TRESK channel contribution to nociceptive sensory neurons excitability: modulation by nerve injury
© Tulleuda et al; licensee BioMed Central Ltd. 2011
Received: 31 January 2011
Accepted: 28 April 2011
Published: 28 April 2011
Neuronal hyperexcitability is a crucial phenomenon underlying spontaneous and evoked pain. In invertebrate nociceptors, the S-type leak K+ channel (analogous to TREK-1 in mammals) plays a critical role of in determining neuronal excitability following nerve injury. Few data are available on the role of leak K2P channels after peripheral axotomy in mammals.
Here we describe that rat sciatic nerve axotomy induces hyperexcitability of L4-L5 DRG sensory neurons and decreases TRESK (K2P18.1) expression, a channel with a major contribution to total leak current in DRGs. While the expression of other channels from the same family did not significantly change, injury markers ATF3 and Cacna2d1 were highly upregulated. Similarly, acute sensory neuron dissociation (in vitro axotomy) produced marked hyperexcitability and similar total background currents compared with neurons injured in vivo. In addition, the sanshool derivative IBA, which blocked TRESK currents in transfected HEK293 cells and DRGs, increased intracellular calcium in 49% of DRG neurons in culture. Most IBA-responding neurons (71%) also responded to the TRPV1 agonist capsaicin, indicating that they were nociceptors. Additional evidence of a biological role of TRESK channels was provided by behavioral evidence of pain (flinching and licking), in vivo electrophysiological evidence of C-nociceptor activation following IBA injection in the rat hindpaw, and increased sensitivity to painful pressure after TRESK knockdown in vivo.
In summary, our results clearly support an important role of TRESK channels in determining neuronal excitability in specific DRG neurons subpopulations, and show that axonal injury down-regulates TRESK channels, therefore contributing to neuronal hyperexcitability.
After peripheral axon injury, nociceptors undergo a variety of changes resulting in persistent hyperexcitability and ectopic discharge, all potentially leading to altered pain perception, such as spontaneous pain, hyperalgesia and allodynia [1, 2]. Constricting lesions and partial or total axotomy of peripheral nerves in animals produce behavioral alterations analogous to those seen in human neuropathic pain [3, 4]. After injury to peripheral branches of nociceptors due to trauma, inflammation or other noxious stimuli, a variety of post-translational and transcriptional changes modifies nociceptor normal function  leading to abnormal sensory transduction and persistent hyperexcitability that contribute decisively to neuropathic pain. Change in the expression levels and/or biophysical properties of ion channels, receptors, growth factors and neuropeptides contribute to increased input resistance (Rin), decreased action potential (AP) threshold and accommodation, and to the presence of postdischarge and ectopic activity in nociceptors [6, 7].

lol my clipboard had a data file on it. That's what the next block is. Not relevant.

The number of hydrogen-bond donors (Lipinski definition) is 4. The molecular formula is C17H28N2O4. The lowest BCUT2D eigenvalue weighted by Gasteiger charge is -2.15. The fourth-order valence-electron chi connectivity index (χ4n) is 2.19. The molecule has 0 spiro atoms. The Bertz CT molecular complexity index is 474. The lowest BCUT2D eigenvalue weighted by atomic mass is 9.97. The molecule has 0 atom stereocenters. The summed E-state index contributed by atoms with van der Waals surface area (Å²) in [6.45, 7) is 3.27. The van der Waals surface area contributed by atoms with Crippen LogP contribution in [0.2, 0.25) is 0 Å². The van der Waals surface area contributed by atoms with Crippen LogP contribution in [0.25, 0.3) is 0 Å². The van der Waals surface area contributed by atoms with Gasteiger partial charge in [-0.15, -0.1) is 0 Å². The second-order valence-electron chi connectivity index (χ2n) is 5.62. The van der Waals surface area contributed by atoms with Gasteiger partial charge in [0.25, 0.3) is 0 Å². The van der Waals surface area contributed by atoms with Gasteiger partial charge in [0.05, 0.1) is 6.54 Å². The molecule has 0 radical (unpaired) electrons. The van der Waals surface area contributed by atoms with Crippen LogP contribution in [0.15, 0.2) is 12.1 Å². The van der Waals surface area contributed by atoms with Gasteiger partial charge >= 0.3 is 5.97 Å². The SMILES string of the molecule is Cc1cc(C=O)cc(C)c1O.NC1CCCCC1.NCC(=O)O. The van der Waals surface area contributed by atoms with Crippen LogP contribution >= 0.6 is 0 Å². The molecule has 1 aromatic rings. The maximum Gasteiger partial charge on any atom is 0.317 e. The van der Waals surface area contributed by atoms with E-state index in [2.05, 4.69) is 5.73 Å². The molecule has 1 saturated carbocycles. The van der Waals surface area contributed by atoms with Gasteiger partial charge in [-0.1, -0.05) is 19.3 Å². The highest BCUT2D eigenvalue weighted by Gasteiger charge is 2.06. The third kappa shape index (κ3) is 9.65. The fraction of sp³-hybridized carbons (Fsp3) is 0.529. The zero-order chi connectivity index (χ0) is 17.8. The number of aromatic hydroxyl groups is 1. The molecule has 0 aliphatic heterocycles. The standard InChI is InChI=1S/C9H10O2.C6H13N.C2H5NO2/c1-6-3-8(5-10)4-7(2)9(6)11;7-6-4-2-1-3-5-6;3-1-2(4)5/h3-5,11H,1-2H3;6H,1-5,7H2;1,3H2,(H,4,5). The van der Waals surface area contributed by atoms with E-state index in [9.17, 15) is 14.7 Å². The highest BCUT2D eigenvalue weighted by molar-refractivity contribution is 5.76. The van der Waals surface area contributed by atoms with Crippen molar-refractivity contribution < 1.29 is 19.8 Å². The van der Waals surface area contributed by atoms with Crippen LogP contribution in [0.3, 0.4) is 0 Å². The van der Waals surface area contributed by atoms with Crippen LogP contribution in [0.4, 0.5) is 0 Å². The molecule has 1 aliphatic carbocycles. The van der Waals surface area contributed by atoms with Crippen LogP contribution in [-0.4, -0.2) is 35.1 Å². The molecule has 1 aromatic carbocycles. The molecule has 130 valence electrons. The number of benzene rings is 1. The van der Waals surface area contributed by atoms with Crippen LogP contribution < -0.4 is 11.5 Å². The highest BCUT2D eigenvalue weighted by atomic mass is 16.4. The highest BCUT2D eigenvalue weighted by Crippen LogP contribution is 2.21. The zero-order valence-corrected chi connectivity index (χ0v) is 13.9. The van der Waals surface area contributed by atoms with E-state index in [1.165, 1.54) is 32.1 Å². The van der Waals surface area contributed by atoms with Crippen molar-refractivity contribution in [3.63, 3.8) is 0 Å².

In invertebrate and mammalian sensory neurons, hyperexcitability is expressed as a decreased spike threshold and/or repetitive firing during prolonged depolarizing stimuli [7–11]. A common finding in injured neurons is an increased Rin, which reflects a decrease in membrane conductances active at/or near resting potential and facilitates reaching AP threshold. Most studies in sensory neurons have focused in voltage-dependent ion channels that shape AP and contribute to cellular excitability. Less attention has been given to leak K+ channels, despite their role in setting membrane excitability [12–15]. Several background K+ channels from the K2P family, including TREK-1 and -2, TASK-1, -2 and -3, TRAAK and TRESK, are expressed in DRG and trigeminal neurons, [16–18]. In small and medium-sized DRGs, major background currents are carried by TREK-2 and TRESK while smaller contributions were encountered for TREK-1 and TRAAK . Despite the latter, TREK-1 is involved in pain perception, as TREK-1 knockout mice show higher sensitivity to low threshold mechanical stimuli and increased thermal and mechanical hyperalgesia after inflammation [20, 21]. TRESK likely contribute to membrane excitability, since TRESK[G339R] functional knockout mice shows enhanced DRG excitability . A recent report links a dominant-negative mutation in hTRESK to familial migraine with aura, implicating this channel in the generation of aura pathogenesis . In addition, pungent agents from Szechuan peppers (hydroxy-α-sanshool) block some K2P channels (TASK-1, TASK-3 and TRESK), activating sensory neurons expressing these channels . Application of hydroxy-α-sanshool to sensory neuron peripheral terminals activates rapidly and slowly adapting Aβ fibers, rapidly adapting D-hair fibers (Aδ) and a subset of slowly conducting C fibers . Similarly, the synthetic alkylamide IBA activates low-threshold mechanosensitive and wide-dynamic range spinal neurons that receive convergent input from mechanoreceptors and nociceptors . Here we show that the background channel TRESK, is down regulated in a model of neuropathic pain, which likely contributes neuronal hyperexcitability induced by nerve injury. Also, blocking or silencing the channel produces activation of sensory neurons and nociceptive fibers as well as behavioral evidence of pain.